New biomolecular technologies have largely failed to deliver the hoped-for knockout punch breakthrough against the defences of disease-causing bacteria, says a leading Canadian specialist in antibiotic resistance.
Techniques such as genomic sequencing and high throughput screening were expected to make the development of new antibiotic compounds easier and more productive. But in most cases the microbes continue to hold the upper hand – and if three billion years of bacterial history is any kind of track record, were in for an endless running battle, says Dr. Julian Davies, a microbiologist at the University of British Columbia.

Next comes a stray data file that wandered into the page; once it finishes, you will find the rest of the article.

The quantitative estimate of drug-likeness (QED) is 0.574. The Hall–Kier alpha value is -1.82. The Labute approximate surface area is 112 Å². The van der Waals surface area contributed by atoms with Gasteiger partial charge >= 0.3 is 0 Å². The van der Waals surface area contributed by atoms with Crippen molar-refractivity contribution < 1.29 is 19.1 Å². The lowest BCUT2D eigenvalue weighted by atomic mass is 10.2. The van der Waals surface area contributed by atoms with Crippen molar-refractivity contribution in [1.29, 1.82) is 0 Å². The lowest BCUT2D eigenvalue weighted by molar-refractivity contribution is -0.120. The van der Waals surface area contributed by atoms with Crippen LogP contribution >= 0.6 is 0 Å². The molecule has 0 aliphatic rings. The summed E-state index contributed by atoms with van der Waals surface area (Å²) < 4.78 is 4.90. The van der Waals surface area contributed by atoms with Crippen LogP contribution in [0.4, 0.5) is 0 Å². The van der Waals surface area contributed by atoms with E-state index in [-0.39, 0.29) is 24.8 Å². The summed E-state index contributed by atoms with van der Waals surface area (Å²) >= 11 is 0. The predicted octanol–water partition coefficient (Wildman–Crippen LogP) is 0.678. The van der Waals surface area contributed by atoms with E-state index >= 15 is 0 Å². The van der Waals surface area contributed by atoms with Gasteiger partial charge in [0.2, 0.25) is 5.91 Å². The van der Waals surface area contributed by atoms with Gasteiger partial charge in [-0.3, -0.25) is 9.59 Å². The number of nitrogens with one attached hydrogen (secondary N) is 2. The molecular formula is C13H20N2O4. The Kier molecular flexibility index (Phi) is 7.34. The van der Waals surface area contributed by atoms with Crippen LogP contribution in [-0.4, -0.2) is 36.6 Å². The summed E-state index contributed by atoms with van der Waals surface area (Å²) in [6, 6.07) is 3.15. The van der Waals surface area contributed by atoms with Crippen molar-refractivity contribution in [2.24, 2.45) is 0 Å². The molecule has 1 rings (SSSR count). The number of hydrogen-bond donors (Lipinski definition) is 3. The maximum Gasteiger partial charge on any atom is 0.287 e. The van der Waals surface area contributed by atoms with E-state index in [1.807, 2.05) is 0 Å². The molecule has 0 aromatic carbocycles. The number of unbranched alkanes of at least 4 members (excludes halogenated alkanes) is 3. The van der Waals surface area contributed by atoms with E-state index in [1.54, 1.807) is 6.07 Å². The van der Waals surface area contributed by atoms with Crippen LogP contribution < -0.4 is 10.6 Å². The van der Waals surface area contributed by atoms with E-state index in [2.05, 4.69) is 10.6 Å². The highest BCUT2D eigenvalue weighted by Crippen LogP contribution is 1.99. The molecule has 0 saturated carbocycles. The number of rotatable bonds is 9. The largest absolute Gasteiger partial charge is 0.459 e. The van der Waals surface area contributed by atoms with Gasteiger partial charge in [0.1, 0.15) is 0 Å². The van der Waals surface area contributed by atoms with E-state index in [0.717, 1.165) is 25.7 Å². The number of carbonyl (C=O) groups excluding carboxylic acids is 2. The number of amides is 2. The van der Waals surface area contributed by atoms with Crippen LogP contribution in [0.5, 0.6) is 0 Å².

"We havent evolved in our thinking sufficiently to be able to match the microbes," says Dr. Davies, Scientific Director of the Canadian Bacterial Diseases Network. "Pharmaceutical companies and other researchers have put hundreds of millions of dollars into modern approaches to antibiotic discovery over the past six or seven years and this has failed miserably."
Dr. Julian Davies | EurekAlert!
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